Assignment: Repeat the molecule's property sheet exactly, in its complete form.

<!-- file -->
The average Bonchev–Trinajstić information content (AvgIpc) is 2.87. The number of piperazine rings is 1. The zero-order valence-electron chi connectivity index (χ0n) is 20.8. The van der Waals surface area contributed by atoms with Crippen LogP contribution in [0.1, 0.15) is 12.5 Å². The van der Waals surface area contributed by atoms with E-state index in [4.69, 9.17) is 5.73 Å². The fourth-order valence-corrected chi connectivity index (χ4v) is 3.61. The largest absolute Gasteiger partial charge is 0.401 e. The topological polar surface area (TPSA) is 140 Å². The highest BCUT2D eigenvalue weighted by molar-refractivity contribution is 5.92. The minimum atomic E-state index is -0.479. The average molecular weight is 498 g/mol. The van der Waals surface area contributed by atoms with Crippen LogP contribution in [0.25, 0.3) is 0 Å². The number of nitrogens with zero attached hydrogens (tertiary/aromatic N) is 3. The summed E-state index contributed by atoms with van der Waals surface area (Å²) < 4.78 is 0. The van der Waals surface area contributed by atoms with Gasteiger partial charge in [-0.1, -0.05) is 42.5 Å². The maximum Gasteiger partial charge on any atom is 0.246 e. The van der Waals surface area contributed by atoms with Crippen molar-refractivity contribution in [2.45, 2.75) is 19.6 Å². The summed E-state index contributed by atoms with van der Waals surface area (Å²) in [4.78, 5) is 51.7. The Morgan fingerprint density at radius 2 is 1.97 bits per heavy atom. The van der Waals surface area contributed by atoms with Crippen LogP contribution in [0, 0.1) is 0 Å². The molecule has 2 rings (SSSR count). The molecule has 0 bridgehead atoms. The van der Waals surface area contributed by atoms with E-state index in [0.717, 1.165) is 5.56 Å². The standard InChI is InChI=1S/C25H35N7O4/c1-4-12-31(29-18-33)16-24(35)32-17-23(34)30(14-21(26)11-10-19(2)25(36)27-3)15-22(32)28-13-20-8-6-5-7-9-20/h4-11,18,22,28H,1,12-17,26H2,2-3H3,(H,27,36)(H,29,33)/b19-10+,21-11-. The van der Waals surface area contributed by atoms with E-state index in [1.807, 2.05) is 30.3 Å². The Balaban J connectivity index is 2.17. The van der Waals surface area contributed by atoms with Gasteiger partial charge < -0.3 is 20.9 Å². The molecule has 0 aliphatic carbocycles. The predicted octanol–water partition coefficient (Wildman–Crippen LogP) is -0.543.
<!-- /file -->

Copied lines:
The average Bonchev–Trinajstić information content (AvgIpc) is 2.87. The number of piperazine rings is 1. The zero-order valence-electron chi connectivity index (χ0n) is 20.8. The van der Waals surface area contributed by atoms with Crippen LogP contribution in [0.1, 0.15) is 12.5 Å². The van der Waals surface area contributed by atoms with E-state index in [4.69, 9.17) is 5.73 Å². The fourth-order valence-corrected chi connectivity index (χ4v) is 3.61. The largest absolute Gasteiger partial charge is 0.401 e. The topological polar surface area (TPSA) is 140 Å². The highest BCUT2D eigenvalue weighted by molar-refractivity contribution is 5.92. The minimum atomic E-state index is -0.479. The average molecular weight is 498 g/mol. The van der Waals surface area contributed by atoms with Crippen LogP contribution in [0.25, 0.3) is 0 Å². The number of nitrogens with zero attached hydrogens (tertiary/aromatic N) is 3. The summed E-state index contributed by atoms with van der Waals surface area (Å²) < 4.78 is 0. The van der Waals surface area contributed by atoms with Gasteiger partial charge in [-0.1, -0.05) is 42.5 Å². The maximum Gasteiger partial charge on any atom is 0.246 e. The van der Waals surface area contributed by atoms with Crippen molar-refractivity contribution in [2.45, 2.75) is 19.6 Å². The summed E-state index contributed by atoms with van der Waals surface area (Å²) in [4.78, 5) is 51.7. The Morgan fingerprint density at radius 2 is 1.97 bits per heavy atom. The van der Waals surface area contributed by atoms with Crippen LogP contribution in [0, 0.1) is 0 Å². The molecule has 2 rings (SSSR count). The molecule has 0 bridgehead atoms. The van der Waals surface area contributed by atoms with E-state index in [0.717, 1.165) is 5.56 Å². The standard InChI is InChI=1S/C25H35N7O4/c1-4-12-31(29-18-33)16-24(35)32-17-23(34)30(14-21(26)11-10-19(2)25(36)27-3)15-22(32)28-13-20-8-6-5-7-9-20/h4-11,18,22,28H,1,12-17,26H2,2-3H3,(H,27,36)(H,29,33)/b19-10+,21-11-. The van der Waals surface area contributed by atoms with E-state index in [1.807, 2.05) is 30.3 Å². The Balaban J connectivity index is 2.17. The van der Waals surface area contributed by atoms with Gasteiger partial charge < -0.3 is 20.9 Å². The molecule has 0 aliphatic carbocycles. The predicted octanol–water partition coefficient (Wildman–Crippen LogP) is -0.543.